Photomontage: A Political Weapon by David Evans and Sylvia Gohl - review by Tom Lubbock

Tom Lubbock

Hatchet Work

Photomontage: A Political Weapon


Gordon Fraser 128pp £9.95 order from our bookshop

This is a handy manual of the genre, designed to celebrate the current revival of political photomontage, by comparing it with its august origins in pre-war Germany. There is a brief art-historical monograph, but the bulk of the argument, like the book, is made up of pictures, selected on rather tendentious principles. The plates are divided into two sections: the first given wholly to the work of John Heartfield, the second to various contemporary European montage-makers, largely featuring the work of the German Klaus Staeck, and our own Peter Kennard.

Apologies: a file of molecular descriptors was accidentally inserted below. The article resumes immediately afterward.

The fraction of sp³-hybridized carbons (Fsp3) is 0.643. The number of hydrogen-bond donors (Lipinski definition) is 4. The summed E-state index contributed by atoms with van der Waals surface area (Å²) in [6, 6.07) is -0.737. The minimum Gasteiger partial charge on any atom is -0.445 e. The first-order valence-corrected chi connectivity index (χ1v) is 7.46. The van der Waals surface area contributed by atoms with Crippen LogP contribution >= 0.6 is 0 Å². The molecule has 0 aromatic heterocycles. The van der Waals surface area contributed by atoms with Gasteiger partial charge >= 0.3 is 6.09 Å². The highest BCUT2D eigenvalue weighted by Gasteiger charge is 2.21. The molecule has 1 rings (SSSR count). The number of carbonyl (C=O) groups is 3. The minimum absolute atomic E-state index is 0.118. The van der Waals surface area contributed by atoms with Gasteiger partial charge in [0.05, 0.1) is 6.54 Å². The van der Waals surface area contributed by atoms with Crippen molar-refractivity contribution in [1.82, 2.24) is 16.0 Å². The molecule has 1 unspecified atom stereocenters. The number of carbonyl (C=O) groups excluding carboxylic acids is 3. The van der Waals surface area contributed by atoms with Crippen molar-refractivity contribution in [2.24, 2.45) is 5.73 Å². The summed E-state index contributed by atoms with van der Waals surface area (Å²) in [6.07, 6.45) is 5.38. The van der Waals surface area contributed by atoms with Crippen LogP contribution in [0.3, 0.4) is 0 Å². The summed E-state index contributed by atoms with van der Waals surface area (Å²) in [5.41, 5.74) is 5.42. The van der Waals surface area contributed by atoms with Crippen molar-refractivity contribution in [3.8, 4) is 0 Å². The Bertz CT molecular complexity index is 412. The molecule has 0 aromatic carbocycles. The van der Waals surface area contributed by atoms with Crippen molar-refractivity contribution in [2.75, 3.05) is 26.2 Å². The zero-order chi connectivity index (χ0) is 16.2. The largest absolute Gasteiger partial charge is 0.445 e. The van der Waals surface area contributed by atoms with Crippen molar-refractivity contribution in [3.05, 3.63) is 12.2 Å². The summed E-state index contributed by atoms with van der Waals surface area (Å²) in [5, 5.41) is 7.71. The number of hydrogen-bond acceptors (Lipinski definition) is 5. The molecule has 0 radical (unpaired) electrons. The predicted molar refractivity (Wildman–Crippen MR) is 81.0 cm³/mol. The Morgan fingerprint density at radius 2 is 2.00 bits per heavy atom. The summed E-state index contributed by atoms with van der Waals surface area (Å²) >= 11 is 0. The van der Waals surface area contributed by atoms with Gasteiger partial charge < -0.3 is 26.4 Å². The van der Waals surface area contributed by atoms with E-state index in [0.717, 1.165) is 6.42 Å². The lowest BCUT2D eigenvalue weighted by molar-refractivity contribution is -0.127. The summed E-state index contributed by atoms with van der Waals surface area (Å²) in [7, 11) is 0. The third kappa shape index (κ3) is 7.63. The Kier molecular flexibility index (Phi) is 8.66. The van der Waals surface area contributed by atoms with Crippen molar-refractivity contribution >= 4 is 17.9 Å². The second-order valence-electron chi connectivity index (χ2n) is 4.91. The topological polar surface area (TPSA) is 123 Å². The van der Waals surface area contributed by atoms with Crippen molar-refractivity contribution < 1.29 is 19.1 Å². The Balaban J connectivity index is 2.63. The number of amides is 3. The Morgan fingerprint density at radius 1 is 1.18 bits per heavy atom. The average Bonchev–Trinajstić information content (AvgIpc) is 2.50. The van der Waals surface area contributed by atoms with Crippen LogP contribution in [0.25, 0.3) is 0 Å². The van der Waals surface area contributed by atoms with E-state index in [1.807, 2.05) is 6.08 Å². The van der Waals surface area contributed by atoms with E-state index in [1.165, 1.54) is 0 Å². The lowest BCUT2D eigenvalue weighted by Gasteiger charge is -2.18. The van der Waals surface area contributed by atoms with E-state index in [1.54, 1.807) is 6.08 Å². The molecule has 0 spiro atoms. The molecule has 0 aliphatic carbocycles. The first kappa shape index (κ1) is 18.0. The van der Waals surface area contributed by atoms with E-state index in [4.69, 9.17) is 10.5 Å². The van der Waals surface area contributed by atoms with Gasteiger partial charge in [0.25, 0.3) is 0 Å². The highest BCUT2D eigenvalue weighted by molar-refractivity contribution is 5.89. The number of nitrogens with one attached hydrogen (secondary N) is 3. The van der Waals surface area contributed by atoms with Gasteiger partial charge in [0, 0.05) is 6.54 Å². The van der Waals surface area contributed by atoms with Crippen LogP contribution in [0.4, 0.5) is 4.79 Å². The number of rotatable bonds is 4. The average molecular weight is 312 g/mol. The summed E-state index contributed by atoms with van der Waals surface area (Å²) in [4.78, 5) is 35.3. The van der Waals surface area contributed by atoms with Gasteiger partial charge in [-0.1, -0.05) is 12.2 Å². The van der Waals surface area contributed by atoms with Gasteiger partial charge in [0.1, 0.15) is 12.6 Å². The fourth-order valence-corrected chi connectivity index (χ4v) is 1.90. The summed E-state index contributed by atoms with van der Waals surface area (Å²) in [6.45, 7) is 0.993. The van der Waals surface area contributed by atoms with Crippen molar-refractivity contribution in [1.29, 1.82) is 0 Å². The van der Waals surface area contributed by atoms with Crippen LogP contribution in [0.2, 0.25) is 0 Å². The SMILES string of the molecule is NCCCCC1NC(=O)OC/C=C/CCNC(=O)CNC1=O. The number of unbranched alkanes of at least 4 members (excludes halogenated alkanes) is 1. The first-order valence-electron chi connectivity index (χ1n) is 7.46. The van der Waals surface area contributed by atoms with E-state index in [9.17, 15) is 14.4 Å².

Heartfield is represented as the old master of montage. Having anglicised his name as an anti-patriotic gesture in the First War, Heartfield was the first to try and rescue the technique from the indiscriminate mélange of Dada and bring it into party line. He produced most of his celebrated anti-fascist

Sign Up to our newsletter

Receive free articles, highlights from the archive, news, details of prizes, and much more.

Follow Literary Review on Twitter